(02/23/2010)
Submitted by Brandy Brabham
WVU Extension Agent
354-6332 or 927-0975

Although this week started out rainy and relatively warm, the recent snowstorms have had residents focusing on road conditions, school closings and other challenges. But most people don't realize how damaging excessive snow loads can be to their homes and farm and business structures.

However, recent roof collapses in more heavily hit areas are drawing attention to this problem.

Roofs fail for a number of reasons, said Joshua Faulkner, agricultural engineering specialist with the West Virginia University Extension Service.

If the actual snow load on the roof is greater than the design load, he said, the roof may collapse. Improper building design and faulty construction can also result in failure. Older buildings that have been subjected to decay or damage are also at risk. In addition, buildings are typically only designed to hold the design loads for about a month before structural fatigue weakens the roof and collapse can occur.

If you believe too much snow is on your building, the best thing to do is to remove it.

Shovels, snow rakes and brooms work well. Faulkner cautioned that removing snow can be a potentially dangerous task and should only be performed using the utmost caution and safety procedures. Be aware that ice is often under the snow. Take care to look for and avoid any overhead electrical lines.

For larger buildings, he said, you should consult with properly trained individuals. "Removing the snow in an unbalanced manner can result in unequal point loads," he explained.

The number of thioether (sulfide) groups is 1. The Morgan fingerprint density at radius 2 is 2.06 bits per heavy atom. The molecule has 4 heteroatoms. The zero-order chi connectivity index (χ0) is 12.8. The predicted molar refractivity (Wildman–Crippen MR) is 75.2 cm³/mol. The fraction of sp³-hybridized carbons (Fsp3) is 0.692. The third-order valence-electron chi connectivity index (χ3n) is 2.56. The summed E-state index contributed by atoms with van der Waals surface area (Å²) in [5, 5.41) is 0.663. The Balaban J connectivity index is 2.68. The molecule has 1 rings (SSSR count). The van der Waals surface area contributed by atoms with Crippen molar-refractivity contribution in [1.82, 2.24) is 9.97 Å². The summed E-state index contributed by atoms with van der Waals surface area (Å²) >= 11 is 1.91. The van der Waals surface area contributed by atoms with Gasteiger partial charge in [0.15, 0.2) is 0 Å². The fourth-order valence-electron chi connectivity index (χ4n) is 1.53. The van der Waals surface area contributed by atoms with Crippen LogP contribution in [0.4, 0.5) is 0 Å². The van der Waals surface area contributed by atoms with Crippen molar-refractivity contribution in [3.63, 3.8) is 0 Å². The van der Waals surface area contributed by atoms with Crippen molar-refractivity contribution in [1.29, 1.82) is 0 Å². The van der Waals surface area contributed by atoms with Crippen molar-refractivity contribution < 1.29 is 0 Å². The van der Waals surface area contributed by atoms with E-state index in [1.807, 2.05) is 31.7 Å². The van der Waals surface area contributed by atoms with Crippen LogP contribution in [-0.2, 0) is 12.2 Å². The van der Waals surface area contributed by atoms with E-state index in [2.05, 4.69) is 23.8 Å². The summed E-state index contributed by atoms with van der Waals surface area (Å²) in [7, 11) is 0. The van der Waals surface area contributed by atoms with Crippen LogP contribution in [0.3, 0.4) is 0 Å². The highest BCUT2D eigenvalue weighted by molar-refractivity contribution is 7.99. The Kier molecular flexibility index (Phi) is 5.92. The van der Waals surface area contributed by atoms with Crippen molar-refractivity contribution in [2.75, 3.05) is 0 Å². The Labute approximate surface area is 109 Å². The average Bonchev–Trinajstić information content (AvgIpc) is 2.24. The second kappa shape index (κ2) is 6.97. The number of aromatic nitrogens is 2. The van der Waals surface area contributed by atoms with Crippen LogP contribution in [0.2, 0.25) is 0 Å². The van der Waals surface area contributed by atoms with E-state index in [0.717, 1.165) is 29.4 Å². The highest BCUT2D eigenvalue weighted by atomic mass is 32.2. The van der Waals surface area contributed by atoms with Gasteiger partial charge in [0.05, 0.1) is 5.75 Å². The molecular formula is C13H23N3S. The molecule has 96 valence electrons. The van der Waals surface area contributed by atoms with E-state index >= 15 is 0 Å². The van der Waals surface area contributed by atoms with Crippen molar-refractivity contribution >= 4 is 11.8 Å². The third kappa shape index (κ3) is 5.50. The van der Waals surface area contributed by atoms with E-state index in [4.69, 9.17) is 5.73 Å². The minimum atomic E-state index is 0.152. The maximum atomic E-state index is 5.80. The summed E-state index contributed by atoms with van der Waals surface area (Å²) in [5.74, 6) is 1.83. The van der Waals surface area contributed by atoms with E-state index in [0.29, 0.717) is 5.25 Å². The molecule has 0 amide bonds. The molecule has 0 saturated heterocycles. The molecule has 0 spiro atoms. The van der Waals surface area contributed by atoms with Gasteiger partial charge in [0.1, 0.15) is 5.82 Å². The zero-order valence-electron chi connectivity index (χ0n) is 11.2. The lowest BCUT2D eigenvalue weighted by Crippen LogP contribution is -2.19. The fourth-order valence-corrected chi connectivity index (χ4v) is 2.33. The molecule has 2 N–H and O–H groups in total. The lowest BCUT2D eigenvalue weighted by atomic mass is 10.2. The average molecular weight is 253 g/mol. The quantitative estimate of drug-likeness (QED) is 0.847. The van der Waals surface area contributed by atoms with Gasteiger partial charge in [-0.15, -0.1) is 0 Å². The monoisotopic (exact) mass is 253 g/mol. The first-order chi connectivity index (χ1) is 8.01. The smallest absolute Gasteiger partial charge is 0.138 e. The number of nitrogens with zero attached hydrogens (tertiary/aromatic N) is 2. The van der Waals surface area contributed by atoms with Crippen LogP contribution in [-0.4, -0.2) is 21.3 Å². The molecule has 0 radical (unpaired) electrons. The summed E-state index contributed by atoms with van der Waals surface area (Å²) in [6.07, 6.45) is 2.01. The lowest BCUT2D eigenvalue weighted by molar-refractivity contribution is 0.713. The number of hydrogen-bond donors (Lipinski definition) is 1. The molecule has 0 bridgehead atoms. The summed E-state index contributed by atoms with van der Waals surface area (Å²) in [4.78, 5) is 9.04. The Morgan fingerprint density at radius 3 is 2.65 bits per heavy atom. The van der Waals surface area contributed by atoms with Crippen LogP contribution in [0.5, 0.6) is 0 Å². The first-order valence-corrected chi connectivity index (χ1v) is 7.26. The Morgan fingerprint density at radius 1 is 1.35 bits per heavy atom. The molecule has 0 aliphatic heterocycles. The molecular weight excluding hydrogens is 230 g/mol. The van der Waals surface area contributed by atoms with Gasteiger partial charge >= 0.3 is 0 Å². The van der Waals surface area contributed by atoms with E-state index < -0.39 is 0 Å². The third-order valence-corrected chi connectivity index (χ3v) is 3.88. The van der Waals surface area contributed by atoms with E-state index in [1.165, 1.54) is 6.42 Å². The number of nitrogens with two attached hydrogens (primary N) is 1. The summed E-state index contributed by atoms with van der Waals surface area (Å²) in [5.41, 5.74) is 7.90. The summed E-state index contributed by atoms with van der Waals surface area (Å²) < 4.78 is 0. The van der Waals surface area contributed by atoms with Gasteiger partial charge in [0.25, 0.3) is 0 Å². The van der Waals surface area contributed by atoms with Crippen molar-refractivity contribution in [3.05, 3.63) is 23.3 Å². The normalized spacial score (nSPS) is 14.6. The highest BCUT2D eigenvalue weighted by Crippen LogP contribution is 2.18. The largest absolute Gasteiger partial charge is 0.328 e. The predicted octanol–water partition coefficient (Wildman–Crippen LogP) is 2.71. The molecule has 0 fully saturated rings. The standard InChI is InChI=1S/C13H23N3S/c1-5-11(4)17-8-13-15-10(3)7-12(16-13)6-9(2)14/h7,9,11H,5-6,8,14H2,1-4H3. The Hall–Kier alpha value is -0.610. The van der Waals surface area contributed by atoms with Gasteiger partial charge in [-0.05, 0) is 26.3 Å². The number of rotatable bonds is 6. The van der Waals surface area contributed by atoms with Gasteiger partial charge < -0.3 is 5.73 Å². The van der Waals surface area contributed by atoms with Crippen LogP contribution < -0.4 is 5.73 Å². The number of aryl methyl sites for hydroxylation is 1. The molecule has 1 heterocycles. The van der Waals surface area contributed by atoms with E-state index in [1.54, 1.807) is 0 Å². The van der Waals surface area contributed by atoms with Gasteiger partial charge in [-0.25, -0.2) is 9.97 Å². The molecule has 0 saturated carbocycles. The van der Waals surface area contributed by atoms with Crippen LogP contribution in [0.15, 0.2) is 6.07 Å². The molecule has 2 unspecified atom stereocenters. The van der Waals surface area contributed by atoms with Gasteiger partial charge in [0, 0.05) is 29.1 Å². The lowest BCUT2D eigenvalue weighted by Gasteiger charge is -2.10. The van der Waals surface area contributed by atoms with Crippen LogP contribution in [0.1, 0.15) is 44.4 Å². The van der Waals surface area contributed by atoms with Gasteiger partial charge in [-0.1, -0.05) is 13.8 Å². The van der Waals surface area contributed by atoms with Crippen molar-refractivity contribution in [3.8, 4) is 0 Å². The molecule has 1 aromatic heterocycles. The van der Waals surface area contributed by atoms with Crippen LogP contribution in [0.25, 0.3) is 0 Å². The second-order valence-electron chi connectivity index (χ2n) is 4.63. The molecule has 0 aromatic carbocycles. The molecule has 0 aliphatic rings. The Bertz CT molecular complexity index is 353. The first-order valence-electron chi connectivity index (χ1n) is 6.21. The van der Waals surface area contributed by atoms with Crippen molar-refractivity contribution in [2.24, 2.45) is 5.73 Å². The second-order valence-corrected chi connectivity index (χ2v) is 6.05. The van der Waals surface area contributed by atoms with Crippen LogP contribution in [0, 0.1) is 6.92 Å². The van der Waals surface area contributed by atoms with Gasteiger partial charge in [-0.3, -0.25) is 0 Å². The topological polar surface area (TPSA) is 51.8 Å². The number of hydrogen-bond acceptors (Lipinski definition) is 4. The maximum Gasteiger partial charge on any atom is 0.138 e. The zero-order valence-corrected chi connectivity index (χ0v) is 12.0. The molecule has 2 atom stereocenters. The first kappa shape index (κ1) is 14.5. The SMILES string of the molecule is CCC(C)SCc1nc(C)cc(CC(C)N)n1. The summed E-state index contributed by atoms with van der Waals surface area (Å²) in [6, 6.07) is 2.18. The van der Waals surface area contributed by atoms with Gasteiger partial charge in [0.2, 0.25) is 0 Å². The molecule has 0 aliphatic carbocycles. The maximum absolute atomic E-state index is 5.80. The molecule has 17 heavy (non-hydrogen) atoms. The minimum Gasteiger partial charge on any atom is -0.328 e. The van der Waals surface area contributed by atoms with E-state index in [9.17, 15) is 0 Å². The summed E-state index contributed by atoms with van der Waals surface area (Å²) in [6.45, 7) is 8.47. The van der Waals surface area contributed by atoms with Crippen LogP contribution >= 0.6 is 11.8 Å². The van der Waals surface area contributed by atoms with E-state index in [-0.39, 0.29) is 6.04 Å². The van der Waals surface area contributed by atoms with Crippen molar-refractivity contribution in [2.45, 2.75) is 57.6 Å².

Wood buildings often exhibit certain signs before they fail. "Sounds such as creaking, cracking and moaning of building components can indicate potential failure. Any bowing of structural members should also be viewed as a warning sign. If you notice any of these signs, safely and quickly evacuate the building," the WVU Extension engineer explained.

If you are wondering why this is such a problem this year, Faulkner has been answering the question by first saying: "All snow is not created equal."

Snow can have a wide range of moisture contents, he said, and this moisture content directly controls the weight the snow.

"Dry snow—that light fluffy powdery stuff—is much lighter than dense, heavy 'wet' snow. For example, two feet of a typical 'dry' snow will exert a load of just under 10 pounds per square foot on a flat surface, while the same depth of a 'wet' snow can exert over 40 pounds per square foot," he said.

Much of the snow West Virginia recently received was on the "wet" end of the spectrum.

In those areas that received more than three feet of snow, the maximum estimated ground snow loads approached 70 pounds per square foot.

The actual snow load on a roof is often less than the load on the ground.

"That's because winter winds can blow some of the snow off of the building. But if snow drifts occur on the roof," Faulkner said, "loads can significantly increase. However, typically, as roof slope increases, the snow load decreases because snow tends to slide off instead of build up."

Can you protect your home or business before the snow falls? Faulkner recommended that every fall and before big storms, make sure all gutters and downspouts can flow freely to help prevent ice buildup and properly drain melting snow off of roofs.

For more information about snow, ice and roof problems, check www.extension.org


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